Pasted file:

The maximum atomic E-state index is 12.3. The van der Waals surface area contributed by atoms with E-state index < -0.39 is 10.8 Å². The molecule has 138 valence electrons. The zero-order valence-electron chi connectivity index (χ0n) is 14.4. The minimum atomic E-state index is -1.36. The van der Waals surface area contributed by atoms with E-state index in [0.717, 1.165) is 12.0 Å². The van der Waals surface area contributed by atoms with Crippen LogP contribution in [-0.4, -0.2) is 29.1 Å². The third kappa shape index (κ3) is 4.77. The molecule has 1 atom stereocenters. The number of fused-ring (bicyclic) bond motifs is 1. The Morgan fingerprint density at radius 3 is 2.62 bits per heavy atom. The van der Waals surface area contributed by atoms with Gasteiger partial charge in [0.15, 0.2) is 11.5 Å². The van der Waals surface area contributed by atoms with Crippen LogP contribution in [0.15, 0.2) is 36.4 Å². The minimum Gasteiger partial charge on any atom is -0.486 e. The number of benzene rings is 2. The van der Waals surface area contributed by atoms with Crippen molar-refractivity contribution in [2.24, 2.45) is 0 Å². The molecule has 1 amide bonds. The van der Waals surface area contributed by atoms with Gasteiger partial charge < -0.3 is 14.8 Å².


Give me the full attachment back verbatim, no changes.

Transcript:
The maximum atomic E-state index is 12.3. The van der Waals surface area contributed by atoms with E-state index < -0.39 is 10.8 Å². The molecule has 138 valence electrons. The zero-order valence-electron chi connectivity index (χ0n) is 14.4. The minimum atomic E-state index is -1.36. The van der Waals surface area contributed by atoms with E-state index in [0.717, 1.165) is 12.0 Å². The van der Waals surface area contributed by atoms with Crippen LogP contribution in [-0.4, -0.2) is 29.1 Å². The third kappa shape index (κ3) is 4.77. The molecule has 1 atom stereocenters. The number of fused-ring (bicyclic) bond motifs is 1. The Morgan fingerprint density at radius 3 is 2.62 bits per heavy atom. The van der Waals surface area contributed by atoms with Gasteiger partial charge in [0.15, 0.2) is 11.5 Å². The van der Waals surface area contributed by atoms with Crippen LogP contribution in [0.15, 0.2) is 36.4 Å². The minimum Gasteiger partial charge on any atom is -0.486 e. The number of benzene rings is 2. The van der Waals surface area contributed by atoms with Crippen molar-refractivity contribution in [2.24, 2.45) is 0 Å². The molecule has 1 amide bonds. The van der Waals surface area contributed by atoms with Gasteiger partial charge < -0.3 is 14.8 Å².